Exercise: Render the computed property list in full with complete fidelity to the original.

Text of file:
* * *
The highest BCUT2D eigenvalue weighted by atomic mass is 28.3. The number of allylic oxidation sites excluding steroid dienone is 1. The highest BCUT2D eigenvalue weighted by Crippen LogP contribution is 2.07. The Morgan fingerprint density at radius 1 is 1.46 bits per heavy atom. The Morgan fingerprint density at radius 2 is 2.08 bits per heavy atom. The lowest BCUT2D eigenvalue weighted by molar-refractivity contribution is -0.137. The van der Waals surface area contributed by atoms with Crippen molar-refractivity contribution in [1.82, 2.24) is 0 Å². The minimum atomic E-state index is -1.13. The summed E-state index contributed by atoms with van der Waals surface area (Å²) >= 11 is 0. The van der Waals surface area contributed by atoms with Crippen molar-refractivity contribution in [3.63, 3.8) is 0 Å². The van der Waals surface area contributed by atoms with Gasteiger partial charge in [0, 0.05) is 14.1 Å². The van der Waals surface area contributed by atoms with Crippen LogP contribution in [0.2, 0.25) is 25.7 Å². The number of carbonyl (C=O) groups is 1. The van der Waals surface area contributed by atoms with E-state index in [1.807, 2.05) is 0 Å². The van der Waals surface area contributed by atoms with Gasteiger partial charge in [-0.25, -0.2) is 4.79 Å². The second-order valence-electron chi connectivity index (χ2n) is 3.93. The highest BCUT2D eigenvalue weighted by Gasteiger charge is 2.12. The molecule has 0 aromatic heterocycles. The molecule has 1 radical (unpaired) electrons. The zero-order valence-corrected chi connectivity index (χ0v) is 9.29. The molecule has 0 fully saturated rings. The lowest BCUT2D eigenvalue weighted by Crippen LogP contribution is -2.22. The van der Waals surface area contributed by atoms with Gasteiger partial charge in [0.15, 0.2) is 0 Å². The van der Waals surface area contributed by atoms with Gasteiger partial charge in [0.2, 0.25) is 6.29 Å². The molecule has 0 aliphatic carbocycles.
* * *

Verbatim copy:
The highest BCUT2D eigenvalue weighted by atomic mass is 28.3. The number of allylic oxidation sites excluding steroid dienone is 1. The highest BCUT2D eigenvalue weighted by Crippen LogP contribution is 2.07. The Morgan fingerprint density at radius 1 is 1.46 bits per heavy atom. The Morgan fingerprint density at radius 2 is 2.08 bits per heavy atom. The lowest BCUT2D eigenvalue weighted by molar-refractivity contribution is -0.137. The van der Waals surface area contributed by atoms with Crippen molar-refractivity contribution in [1.82, 2.24) is 0 Å². The minimum atomic E-state index is -1.13. The summed E-state index contributed by atoms with van der Waals surface area (Å²) >= 11 is 0. The van der Waals surface area contributed by atoms with Crippen molar-refractivity contribution in [3.63, 3.8) is 0 Å². The van der Waals surface area contributed by atoms with Gasteiger partial charge in [0, 0.05) is 14.1 Å². The van der Waals surface area contributed by atoms with Crippen LogP contribution in [0.2, 0.25) is 25.7 Å². The number of carbonyl (C=O) groups is 1. The van der Waals surface area contributed by atoms with E-state index in [1.807, 2.05) is 0 Å². The van der Waals surface area contributed by atoms with Gasteiger partial charge in [-0.25, -0.2) is 4.79 Å². The second-order valence-electron chi connectivity index (χ2n) is 3.93. The highest BCUT2D eigenvalue weighted by Gasteiger charge is 2.12. The molecule has 0 aromatic heterocycles. The molecule has 1 radical (unpaired) electrons. The zero-order valence-corrected chi connectivity index (χ0v) is 9.29. The molecule has 0 fully saturated rings. The lowest BCUT2D eigenvalue weighted by Crippen LogP contribution is -2.22. The van der Waals surface area contributed by atoms with Gasteiger partial charge in [0.15, 0.2) is 0 Å². The van der Waals surface area contributed by atoms with Gasteiger partial charge in [0.2, 0.25) is 6.29 Å². The molecule has 0 aliphatic carbocycles.